SRLKs are composed principally of three modular domains in a configuration of S domain (SD)-transmembrane domain (TM)-kinase domain (KD). SDs are further divided into three subdomains in a configuration of B_lectin-SLG-PAN_APPLE (Figure 1). The B_lectin and PAN_APPLE domains have been proposed to be important for protein structure and dimerization of Brassica SRKs, while the hypervarible SLG domain plays a key role in SCR binding [4, 5]. Transmembrane domain (TM) prediction is not always accurate, thus TM will not be considered in our protein architecture analyses. Proteins with stand-alone SLG and PAN_APPLE domains are rare, whereas B_lectin domain proteins are more abundant, particularly in the spikemoss genome (Figure 1).
        Figure 1

        Number and domain architectures of SRLKs, SRLPs and SRLCKs from the five species included. Domain configurations of SRLKs (indicated by *), SRLPs (indicates by #) and SRLCKs (indicated by ★ ) from moss (Pp), spikemoss (Sm), Arabidopsis (At), rice (Os) and poplar (Pt) are included in our dataset. (TM) indicates that a TM domain may or may not be predicted.

        A total of 253 SRLK and 19 SRLP sequences with the domain architecture typical of SRKs (B_lectin-SLG-PAN_APPLE-TM-KD) or SLGs (B_lectin-SLG-PAN_APPLE) were retrieved and are hereafter referred to as typical SRLKs and SRLPs respectively (Figure 1 and Additional file 1: Table S1). Other combinations of B_lectin, SLG, PAN_APPLE, and KD domains are also ubiquitous in different plant species (Figure 1). These combinations may represent either the precursors of typical SRLKs/SRLPs or the degenerated products of the typical SRLKs/SRLPs. Our search also retrieved stand-alone B_Lectin and PAN_APPLE sequences in the genomes of green algae Chlamydomonas reinhardtii and Ostreococcus tauri, whereas sequences of stand-alone SLG domains or any combination of B_lectin, PAN_APPLE, SLG, and KD domains were not detected. In view of the fact that plant RLKs were likely generated after the divergence of land plants from green algae [8], we tentatively included sequences containing combinations of at least two of the four modular domains, adding 139 SRLK and 30 SRLP sequences with atypical domain architectures to our dataset. Nine proteins with stand-alone SLG, which characterize S-domains, were also included as SRLPs. In total, our dataset included 7, 9, 129, 38 and 209 SRLKs and 4, 12, 10, 5 and 27 SRLPs from the genomes of Physcomitrella patens (moss), Selaginella moellendorffii (spikemoss), Oryza sativa (rice), Arabidopsis thaliana (Arabidopsis), and Populus trichocarpa (poplar) respectively (Additional file 1: Table S1). In moss and spikemoss, a relatively small number SRLKs (7 and 9, respectively) are found, and SRLKs continued to expand immediately after the divergence of angiosperms, since there are 23.8, 19.3 and 33.9 times (normalized by genome size) as many members in rice, Arabidopsis and poplar, respectively, compared with moss.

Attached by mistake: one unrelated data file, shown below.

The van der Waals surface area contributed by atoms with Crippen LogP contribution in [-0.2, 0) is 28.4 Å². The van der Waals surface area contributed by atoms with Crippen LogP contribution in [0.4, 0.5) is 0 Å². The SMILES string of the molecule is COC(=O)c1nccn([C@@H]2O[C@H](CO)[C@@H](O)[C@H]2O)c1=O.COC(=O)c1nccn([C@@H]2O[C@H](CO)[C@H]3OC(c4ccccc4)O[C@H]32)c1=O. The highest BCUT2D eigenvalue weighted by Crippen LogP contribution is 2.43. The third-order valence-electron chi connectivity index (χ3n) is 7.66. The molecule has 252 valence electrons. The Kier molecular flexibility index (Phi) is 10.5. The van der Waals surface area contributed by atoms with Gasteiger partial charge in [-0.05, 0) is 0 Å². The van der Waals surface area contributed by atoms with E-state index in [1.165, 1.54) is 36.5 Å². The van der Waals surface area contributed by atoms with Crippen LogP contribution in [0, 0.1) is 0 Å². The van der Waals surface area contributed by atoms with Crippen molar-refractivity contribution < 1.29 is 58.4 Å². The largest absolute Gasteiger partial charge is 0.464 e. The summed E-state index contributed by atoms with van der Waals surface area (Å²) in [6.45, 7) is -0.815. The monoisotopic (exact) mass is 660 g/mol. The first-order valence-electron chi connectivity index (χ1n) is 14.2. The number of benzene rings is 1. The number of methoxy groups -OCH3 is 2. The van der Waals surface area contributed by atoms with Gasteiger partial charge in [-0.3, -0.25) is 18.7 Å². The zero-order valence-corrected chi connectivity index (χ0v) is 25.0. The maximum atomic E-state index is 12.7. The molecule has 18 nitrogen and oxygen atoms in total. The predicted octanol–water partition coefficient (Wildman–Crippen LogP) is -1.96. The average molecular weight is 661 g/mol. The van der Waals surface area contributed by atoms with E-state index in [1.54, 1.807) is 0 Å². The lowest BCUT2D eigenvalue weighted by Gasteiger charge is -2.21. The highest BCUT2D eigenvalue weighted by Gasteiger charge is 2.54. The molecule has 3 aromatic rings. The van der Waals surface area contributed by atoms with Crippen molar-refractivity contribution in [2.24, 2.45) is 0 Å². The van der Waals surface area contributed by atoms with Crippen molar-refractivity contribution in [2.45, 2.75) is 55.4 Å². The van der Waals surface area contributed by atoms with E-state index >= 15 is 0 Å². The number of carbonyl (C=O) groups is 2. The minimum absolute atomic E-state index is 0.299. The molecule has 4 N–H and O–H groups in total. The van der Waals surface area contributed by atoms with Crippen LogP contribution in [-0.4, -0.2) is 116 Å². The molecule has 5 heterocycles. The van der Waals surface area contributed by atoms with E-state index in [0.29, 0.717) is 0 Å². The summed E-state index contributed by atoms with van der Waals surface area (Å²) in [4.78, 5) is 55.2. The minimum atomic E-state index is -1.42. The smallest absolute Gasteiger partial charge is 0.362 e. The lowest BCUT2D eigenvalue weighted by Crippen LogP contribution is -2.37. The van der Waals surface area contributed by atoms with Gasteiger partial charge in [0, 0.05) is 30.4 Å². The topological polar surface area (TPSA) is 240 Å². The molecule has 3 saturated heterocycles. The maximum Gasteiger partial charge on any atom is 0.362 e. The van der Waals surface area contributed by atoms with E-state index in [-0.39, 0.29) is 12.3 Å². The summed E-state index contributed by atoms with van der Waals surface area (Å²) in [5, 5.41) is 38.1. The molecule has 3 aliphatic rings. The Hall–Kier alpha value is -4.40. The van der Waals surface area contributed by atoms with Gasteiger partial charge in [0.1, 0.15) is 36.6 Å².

Kinase domain tree and delineation of SRLCKs